Breaking down disability barriers for those who experience it can be quite a gruelling task. But a helping hand, a softer heart and oodles of love can usher in both hope and happiness. Here’s how a woman is taking up the challenge and helping the specially-abled children earn their own space in society with a lot of dignity:
It is said that Kolkata is a city with a soul, a city that lives undyingly in dreams, memories and desires. But apart from this, Kolkata is also a city of hope, surprises and new-found delights. The story of Motherland crafts and café at Lake Road run by differently-abled children acts as a stimulus of hope, joy and surprises. In a society divided along several lines of marginality and exclusion, the tale of this cafe is actually unique and deliciously heart-warming.
Amrita Roy Chowdhury, the owner, has been working spiritedly with the differently-abled children showing how neglect, injustice and discrimination they receive are not merely unjust but are based on a flawed interpretation of the term “ability”.
What Amrita has done is quite commendable considering the social obscurantism and stigma that is associated with this.
The café offers delicious masala omelettes, liquor tea, sandwiches and many other mouthwatering dishes which can make the chilly winter morning quite warm and heartening. It is a café with an exquisite interior designing representing almost an Irish coffee shop. It’s named Mother Land and is originally a space lent by her friend that has been converted by Amrita into a café-cum-breakfast joint to employ specially-abled children to bring them on an equal pedestal with others in society.
The idea of the Café came to her as a way of “enhancing their social skills”, in her own words. As a rehabilitation professional, it was not very unlikely that she would not be keen to work with those “intellectually disabled” children who are treated either with condescension or apathy. At times, they are denied of their human status and treated like sinners or animals and sometimes forced to perform tasks that they are actually incapable of doing.
Amrita, who has been a long associate of NGO Parashmani Foundation and a professional herself, was well aware of this social double-standard about disability and from there, the idea of such an innovative concept actually sparked off.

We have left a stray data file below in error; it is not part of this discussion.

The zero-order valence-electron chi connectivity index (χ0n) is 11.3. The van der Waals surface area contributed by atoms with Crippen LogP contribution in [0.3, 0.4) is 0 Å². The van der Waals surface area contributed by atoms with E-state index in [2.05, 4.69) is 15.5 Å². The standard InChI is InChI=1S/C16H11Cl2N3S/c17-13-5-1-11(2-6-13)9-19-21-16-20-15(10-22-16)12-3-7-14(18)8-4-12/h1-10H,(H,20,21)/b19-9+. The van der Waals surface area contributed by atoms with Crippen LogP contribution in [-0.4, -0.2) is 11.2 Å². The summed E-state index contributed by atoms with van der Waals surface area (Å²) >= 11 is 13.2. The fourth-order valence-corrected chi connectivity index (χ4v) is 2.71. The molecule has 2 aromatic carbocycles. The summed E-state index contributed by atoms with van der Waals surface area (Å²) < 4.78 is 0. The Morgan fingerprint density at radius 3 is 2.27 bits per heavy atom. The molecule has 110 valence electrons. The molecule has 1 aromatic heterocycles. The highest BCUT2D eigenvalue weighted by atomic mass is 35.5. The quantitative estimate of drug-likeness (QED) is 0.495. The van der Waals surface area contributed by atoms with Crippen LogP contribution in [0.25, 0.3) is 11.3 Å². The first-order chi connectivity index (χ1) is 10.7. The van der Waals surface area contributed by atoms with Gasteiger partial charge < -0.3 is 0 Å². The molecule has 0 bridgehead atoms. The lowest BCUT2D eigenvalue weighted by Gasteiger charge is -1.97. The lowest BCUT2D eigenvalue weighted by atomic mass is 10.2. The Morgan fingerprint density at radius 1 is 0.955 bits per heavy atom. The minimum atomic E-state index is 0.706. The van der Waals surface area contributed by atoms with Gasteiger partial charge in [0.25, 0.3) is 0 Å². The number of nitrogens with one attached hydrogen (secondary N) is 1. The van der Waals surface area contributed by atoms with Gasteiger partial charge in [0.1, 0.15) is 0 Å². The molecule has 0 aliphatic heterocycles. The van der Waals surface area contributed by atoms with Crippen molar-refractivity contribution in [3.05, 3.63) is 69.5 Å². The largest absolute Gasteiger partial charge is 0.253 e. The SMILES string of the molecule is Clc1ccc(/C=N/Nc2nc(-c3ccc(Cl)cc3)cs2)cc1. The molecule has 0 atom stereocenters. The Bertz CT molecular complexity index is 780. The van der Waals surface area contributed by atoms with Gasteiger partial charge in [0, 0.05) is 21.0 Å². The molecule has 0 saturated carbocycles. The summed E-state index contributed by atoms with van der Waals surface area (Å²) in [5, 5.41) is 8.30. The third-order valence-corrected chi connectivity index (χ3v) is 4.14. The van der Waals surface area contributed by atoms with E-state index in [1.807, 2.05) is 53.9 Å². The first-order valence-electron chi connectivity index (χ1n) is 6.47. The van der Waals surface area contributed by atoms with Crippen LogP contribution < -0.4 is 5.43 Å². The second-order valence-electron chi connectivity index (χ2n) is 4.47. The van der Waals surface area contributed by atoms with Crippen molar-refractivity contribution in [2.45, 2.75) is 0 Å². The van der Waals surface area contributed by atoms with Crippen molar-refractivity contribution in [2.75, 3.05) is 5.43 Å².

The path that Amrita traversed was never a primrose one. It was strewn with a number of difficulties. She herself mentioned that she was refused any co-operation from a handful of renowned private institutes. Along with this, the ground of discrimination had always been there to divide society along the lines of “ability” and “disability.” Amrita repeatedly mentions the social apathy these differently-abled children face once they enter into their teenage.
The apparent cocoon of sympathy gradually disappears and they virtually become “burdens” for their families. To retrieve them from this state of becoming veritable burdens and to use them effectively as human labour, Amrita started this café where there is a stretch of 4-hour work complimented by a leisure time for recreation. However, there are some criteria one has to fulfil for recruitment. It primarily depends on whether they are capable of maintaining a basic level of self-reliance or not.
Even though the café was started with a social cause and with a noble mission to involve the specially-abled children to make part of a larger social programme, now, Amrita is thinking of nurturing it as a serious business model. Quite obviously, social causes like this, involve a great deal of sympathetic outlook from visitors. Naturally, there are many in the café who just visit it in order to show their generosity, support and sympathy for the specially-abled children.
Amrita’s goal, however, was different and therefore, she is determined to change the orientation from a social welfare model to a professional economic one. The motto is to have a balance between work and ability and thereby to pave the way for greater social equality. It includes enhancing their skills, extracting the best out of them and employing them as very effective human resources in a society where they otherwise would remain trivialized as a non-entity.
Amrita mentions one of the employee’s excellent chopping skills along with deft computer abilities. The dream she weaves around Shrutashri, Tamoghna and others is quite remarkable for its social outreach and also for its effective use as human labour.
No wonder, stories of this kind still restore faith in humanity. At least there are people who are working tirelessly to usher in hope. It re-enkindles the power of love and compassion, simply negating the forced ideas of ability and disability which are nothing but just mental constructs of the human mind.
Refusing to equip the “disabled” people with proper kind of training to make them at par with everyone and pushing them constantly towards the fringes is also a kind of disability our society inveterately suffers from and should be taken care of. When such endeavours like Amrita’s café stride ahead, we can at least hope for a brighter tomorrow.